$$ X_{k} = \sum_{n = 0}^{N - 1} Â x_{n} Â e^{\frac{-2 \pi i}{N}k n} Â $$

Which is equivalent to:

$$ X_{k} = Â \sum_{n = 0}^{N - 1} Â x_{n} [ cos(\frac{2 \pi}{N} k n) - i.sin(\frac{2 \pi}{N} k n) ] $$

A Fourier transform is a reversible function, and an inverse fourier transform can be found as follows:

$$ x_{n} = \frac{1}{N} \sum_{n = 0}^{N - 1} Â X_{k} Â e^{\frac{2 \pi i}{N}k n} Â $$

Now, A discrete Fourier transform is computationally quite heavy to calculate, with a time complexity of the order $ O(n^{2}) $. But there is a faster algorithm called Fast Fourier Transform (or FFT) that performs with a complexity of $ O(n.log(n)) $. This is a significant boost in speed. Even for an input with $ n = 50 $, there is a significant increase in performance.

If we use audio that has a sampling frequency of 11025 Hz, in a three minute song, there are about 2,000,000 input points. In that case, the $ O(n.log(n)) $ FFT Â algorithm provides a frequency representation of our data:

$$ \frac{n^{2}}{n.log_{2}(n)} = \frac{(2Â·10^{6})^{2}}{(2Â·10^{6}). log_{2}(2Â·10^{6})} $$

100,000 times faster!

Though there are a lot of variations of the algorithm today, the most commonly used is the Cooley-Tucker FFT algorithm. The simplest form of it, Radix-2 Decimation in Time (DIT) FFT, first computes the DFTs of the even-indexed inputs and of the odd-indexed inputs and then combines those two results to produce the DFT of the whole sequence. This idea can then be performed recursively to reduce the overall runtime to O(*N* log *N*). They exploit the symmetry in the DFT algorithm to make it faster. There are more general implementations, but the more common ones work better when the input size is a power of 2.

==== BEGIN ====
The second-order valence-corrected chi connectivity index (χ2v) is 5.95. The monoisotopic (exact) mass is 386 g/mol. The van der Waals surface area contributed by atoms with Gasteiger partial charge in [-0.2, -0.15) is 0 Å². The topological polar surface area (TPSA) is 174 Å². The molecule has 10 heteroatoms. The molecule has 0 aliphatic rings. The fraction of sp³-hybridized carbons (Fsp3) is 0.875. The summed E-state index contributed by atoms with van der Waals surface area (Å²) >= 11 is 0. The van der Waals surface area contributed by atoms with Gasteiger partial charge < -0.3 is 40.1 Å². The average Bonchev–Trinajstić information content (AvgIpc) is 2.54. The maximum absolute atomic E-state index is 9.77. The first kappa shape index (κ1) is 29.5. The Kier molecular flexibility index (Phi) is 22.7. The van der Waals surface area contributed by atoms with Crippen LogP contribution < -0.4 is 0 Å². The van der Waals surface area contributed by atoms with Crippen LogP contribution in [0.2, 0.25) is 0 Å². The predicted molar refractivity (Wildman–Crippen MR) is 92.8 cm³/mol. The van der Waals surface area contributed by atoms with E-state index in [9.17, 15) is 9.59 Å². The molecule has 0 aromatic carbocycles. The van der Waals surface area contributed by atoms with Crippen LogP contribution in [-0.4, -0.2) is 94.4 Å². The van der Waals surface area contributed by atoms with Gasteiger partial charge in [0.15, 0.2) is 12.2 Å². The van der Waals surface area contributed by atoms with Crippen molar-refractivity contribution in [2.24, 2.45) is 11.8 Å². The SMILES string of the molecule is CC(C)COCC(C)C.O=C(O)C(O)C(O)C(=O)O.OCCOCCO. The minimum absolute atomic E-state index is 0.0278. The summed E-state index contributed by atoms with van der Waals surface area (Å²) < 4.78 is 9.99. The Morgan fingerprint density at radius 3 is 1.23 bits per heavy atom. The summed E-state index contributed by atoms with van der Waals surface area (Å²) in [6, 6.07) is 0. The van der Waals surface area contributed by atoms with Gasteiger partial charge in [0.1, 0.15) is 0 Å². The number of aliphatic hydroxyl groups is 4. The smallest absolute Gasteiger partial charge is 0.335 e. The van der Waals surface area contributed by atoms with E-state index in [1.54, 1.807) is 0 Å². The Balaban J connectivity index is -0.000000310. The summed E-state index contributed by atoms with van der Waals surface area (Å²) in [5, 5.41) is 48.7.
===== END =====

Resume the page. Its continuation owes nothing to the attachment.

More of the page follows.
## Short-Time Fourier Transforms

With Fourier transforms, we convert a signal from the time domain into the frequency domain. In doing so, we see how every point in time is interacting with every other for every frequency. Short-time Fourier transforms do so for the neighboring points in time instead of the entire signal. This is done by utilizing a window function that hops with a specific hop length to give us the frequency domain values.

Let $ x $ be a signal of length $ L $ and $ w $ be a window function of length $ N $. Then the maximal frame index $ M $ would be $ \frac{L - N}{N}$. $ X(m, k) $ would denote the $ k^{th} $ fourier coefficient at $m^{th}$ time frame. Another parameter defined is $ H $, called the hop size. It determines the step size of the window function.

Then STFT $ X(m, k) $ is given by:

$$ X(m, k) = \sum_{n = 0}^{N - 1} x[n + m.H] . w[n] . e^{\frac{-2 \pi i}{N}k n} $$ There are a variety of window functions one can chose from; Hann, Hamming, Blackman, Blackman-Harris, Gaussian, etc.

The STFT can provide a rich visual representation for us to analyze, called a spectrogram. A spectrogram is a two-dimensional representation of the square of the STFT $ X(m, k) $, and can give us important visual insight into which parts of a piece of audio sound like a buzz, a hum, a hiss, a click, or a pop, or if there are any gaps.

## The Mel Scale

Thus far, we have gotten a grip on different methods used to analyze sound, assuming it is on a linear scale. Our perception of sound is not linear, though. It turns out we can differentiate between lower frequencies a lot better than the higher ones. To capture this, the Mel scale was proposed as a transformation to represent what our perception of sound thinks of as a linear development in frequencies.

A popular formula to convert frequency in Hertz to Mels is:

$$ m = 2595 . log_{10}(1 + \frac{f}{700}) $$